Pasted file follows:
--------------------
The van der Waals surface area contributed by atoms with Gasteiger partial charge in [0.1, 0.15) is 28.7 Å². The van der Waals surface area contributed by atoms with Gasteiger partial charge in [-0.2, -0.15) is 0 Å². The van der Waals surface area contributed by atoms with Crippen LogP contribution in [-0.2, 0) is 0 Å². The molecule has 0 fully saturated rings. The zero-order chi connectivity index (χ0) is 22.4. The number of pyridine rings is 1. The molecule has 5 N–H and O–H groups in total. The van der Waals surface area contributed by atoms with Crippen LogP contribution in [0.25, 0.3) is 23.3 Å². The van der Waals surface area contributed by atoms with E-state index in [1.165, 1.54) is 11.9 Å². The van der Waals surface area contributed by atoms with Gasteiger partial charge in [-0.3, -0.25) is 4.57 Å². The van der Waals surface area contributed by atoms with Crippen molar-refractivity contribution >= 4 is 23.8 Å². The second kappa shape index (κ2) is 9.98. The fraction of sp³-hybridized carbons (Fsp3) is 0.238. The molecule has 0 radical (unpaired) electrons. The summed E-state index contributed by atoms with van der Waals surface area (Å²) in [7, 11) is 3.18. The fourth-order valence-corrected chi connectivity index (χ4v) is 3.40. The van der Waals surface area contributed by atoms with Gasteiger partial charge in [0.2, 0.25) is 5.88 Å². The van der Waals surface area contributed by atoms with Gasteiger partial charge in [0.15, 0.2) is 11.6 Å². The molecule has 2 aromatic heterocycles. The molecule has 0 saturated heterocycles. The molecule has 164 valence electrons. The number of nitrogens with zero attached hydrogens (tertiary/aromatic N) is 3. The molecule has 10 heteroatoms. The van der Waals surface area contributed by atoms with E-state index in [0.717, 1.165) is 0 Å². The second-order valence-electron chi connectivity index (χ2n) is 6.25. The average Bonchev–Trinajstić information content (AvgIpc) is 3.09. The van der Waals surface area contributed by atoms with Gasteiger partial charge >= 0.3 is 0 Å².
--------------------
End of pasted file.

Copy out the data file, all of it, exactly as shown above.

The van der Waals surface area contributed by atoms with Gasteiger partial charge in [0.1, 0.15) is 28.7 Å². The van der Waals surface area contributed by atoms with Gasteiger partial charge in [-0.2, -0.15) is 0 Å². The van der Waals surface area contributed by atoms with Crippen LogP contribution in [-0.2, 0) is 0 Å². The molecule has 0 fully saturated rings. The zero-order chi connectivity index (χ0) is 22.4. The number of pyridine rings is 1. The molecule has 5 N–H and O–H groups in total. The van der Waals surface area contributed by atoms with Crippen LogP contribution in [0.25, 0.3) is 23.3 Å². The van der Waals surface area contributed by atoms with E-state index in [1.165, 1.54) is 11.9 Å². The van der Waals surface area contributed by atoms with Gasteiger partial charge in [-0.3, -0.25) is 4.57 Å². The van der Waals surface area contributed by atoms with Crippen molar-refractivity contribution >= 4 is 23.8 Å². The second kappa shape index (κ2) is 9.98. The fraction of sp³-hybridized carbons (Fsp3) is 0.238. The molecule has 0 radical (unpaired) electrons. The summed E-state index contributed by atoms with van der Waals surface area (Å²) in [7, 11) is 3.18. The fourth-order valence-corrected chi connectivity index (χ4v) is 3.40. The van der Waals surface area contributed by atoms with Gasteiger partial charge in [0.2, 0.25) is 5.88 Å². The van der Waals surface area contributed by atoms with Gasteiger partial charge in [0.15, 0.2) is 11.6 Å². The molecule has 2 aromatic heterocycles. The molecule has 0 saturated heterocycles. The molecule has 164 valence electrons. The number of nitrogens with zero attached hydrogens (tertiary/aromatic N) is 3. The molecule has 10 heteroatoms. The van der Waals surface area contributed by atoms with E-state index in [0.717, 1.165) is 0 Å². The second-order valence-electron chi connectivity index (χ2n) is 6.25. The average Bonchev–Trinajstić information content (AvgIpc) is 3.09. The van der Waals surface area contributed by atoms with Gasteiger partial charge >= 0.3 is 0 Å².